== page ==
Effects of electromagnetic radiation to be studied

Main task of center to respond to worries about health dangers from cellular phones, high-tension electric wires.

By
January 24, 2012 04:41
1 minute read.
Woman with iPhone

Woman with iPhone 311. (photo credit: Marc Israel Sellem/The Jerusalem Post)

 
X

Dear Reader,
As you can imagine, more people are reading The Jerusalem Post than ever before. Nevertheless, traditional business models are no longer sustainable and high-quality publications, like ours, are being forced to look for new ways to keep going. Unlike many other news organizations, we have not put up a paywall. We want to keep our journalism open and accessible and be able to keep providing you with news and analyses from the frontlines of Israel, the Middle East and the Jewish World.

As one of our loyal readers, we ask you to be our partner.

For $5 a month you will receive access to the following:

  • A user uxperience almost completely free of ads
  • Access to our Premium Section and our monthly magazine to learn Hebrew, Ivrit
  • Content from the award-winning Jerusalem Repor
  • A brand new ePaper featuring the daily newspaper as it appears in print in Israel

Help us grow and continue telling Israel’s story to the world.

Thank you,

Ronit Hasin-Hochman, CEO, Jerusalem Post Group
Yaakov Katz, Editor-in-Chief

UPGRADE YOUR JPOST EXPERIENCE FOR 5$ PER MONTH Show me later Don't show it again

A committee to establish a center for examining the influence on public health of electromagnetic radiation has been established by the Science and Technology Ministry.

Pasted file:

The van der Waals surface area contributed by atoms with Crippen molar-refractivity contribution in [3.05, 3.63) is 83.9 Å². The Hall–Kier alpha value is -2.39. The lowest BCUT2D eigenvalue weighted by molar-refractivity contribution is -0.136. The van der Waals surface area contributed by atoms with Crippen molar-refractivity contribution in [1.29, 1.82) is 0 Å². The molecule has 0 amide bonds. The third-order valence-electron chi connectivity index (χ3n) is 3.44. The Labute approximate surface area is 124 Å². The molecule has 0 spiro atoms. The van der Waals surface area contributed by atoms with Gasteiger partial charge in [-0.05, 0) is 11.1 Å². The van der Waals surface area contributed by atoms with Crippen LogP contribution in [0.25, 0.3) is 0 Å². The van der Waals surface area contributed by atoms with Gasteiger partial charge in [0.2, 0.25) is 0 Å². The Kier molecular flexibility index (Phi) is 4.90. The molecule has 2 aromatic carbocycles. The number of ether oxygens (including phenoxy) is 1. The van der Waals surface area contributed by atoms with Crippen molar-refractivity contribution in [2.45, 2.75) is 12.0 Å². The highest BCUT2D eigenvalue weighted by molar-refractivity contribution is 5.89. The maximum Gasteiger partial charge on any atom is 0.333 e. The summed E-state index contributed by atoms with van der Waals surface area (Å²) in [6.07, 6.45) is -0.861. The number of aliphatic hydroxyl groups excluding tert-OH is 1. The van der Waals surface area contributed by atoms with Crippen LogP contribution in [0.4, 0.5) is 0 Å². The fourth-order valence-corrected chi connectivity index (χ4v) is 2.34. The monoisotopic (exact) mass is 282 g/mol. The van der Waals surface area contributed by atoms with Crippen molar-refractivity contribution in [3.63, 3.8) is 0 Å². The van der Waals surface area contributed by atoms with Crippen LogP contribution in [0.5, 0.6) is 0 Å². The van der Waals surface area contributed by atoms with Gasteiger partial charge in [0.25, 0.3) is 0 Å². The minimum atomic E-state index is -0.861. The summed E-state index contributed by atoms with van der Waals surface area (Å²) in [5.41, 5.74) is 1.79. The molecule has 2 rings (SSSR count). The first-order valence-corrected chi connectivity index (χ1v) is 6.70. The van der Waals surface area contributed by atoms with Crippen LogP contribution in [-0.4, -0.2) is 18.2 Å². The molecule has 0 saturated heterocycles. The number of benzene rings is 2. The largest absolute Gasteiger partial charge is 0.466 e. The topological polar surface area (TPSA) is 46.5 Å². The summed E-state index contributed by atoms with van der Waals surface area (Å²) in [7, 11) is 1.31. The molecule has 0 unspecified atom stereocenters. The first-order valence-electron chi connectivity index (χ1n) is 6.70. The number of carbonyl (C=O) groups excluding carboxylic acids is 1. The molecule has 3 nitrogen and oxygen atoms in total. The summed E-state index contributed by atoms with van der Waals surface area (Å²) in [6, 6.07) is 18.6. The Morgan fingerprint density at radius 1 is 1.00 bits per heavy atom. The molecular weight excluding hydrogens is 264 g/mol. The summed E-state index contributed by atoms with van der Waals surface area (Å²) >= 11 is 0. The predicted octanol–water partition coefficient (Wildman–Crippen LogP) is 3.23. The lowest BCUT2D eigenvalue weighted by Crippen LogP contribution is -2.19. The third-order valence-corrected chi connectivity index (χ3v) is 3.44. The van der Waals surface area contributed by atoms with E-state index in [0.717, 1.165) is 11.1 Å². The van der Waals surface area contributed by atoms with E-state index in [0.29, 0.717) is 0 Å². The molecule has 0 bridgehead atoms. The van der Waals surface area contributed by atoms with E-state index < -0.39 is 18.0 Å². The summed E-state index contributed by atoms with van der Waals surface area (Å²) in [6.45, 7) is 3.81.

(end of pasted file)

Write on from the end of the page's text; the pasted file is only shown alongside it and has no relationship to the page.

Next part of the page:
A center for national research knowledge in the field – waiting in the wings for almost eight years – will be set up this year to perform and coordinate scientific studies, provide the general public with information and make practical recommendations to the public, the ministry said on Monday.

Be the first to know - Join our Facebook page.


The committee will be headed by ministry deputy director-general Avi Anati, with additional members from the Infrastructure, Environmental Protection, Finance, Defense and Communications ministries, as well as representatives from the Research Center at Nahal Sorek, green organizations, the Israel Consumer Council and academia.

The government decided in 2004 to establish a center for checking electromagnetic radiation, but that has yet to be done, the ministry admitted. It added that it is determined to lead this year a national project that will result in action. The minister of science and technology will receive an annual report on the activities of such a center, it said.

A steering committee on the subject began on Sunday to take measures leading to the establishment of such a center.

In the next few weeks, the Science and Technology Ministry will issue a request for proposals for its founding.

The committee will be part of the opening of the center on an ongoing basis, and determine how it will operate and the conditions for performing research in the field.



In the first stage, the ministry said, an information unit will be opened, followed by a center for epidemiological studies, basic research and risk assessment. The initial budget will total NIS 3 million for the first three years and be funded by the Science and Technology and Environmental Protection ministries.

Officials said that a main task of the center will be to respond to worries among the population about health dangers from electromagnetic radiation from cellular phones, high-tension electric wires, cellular phone company antennae and the like. The public will be advised on how to minimize exposure to any dangers, including cancer risks, posed by the technology.

Related Content

Lab
August 31, 2014
Weizmann scientists bring nature back to artificially selected lab mice

By JUDY SIEGEL-ITZKOVICH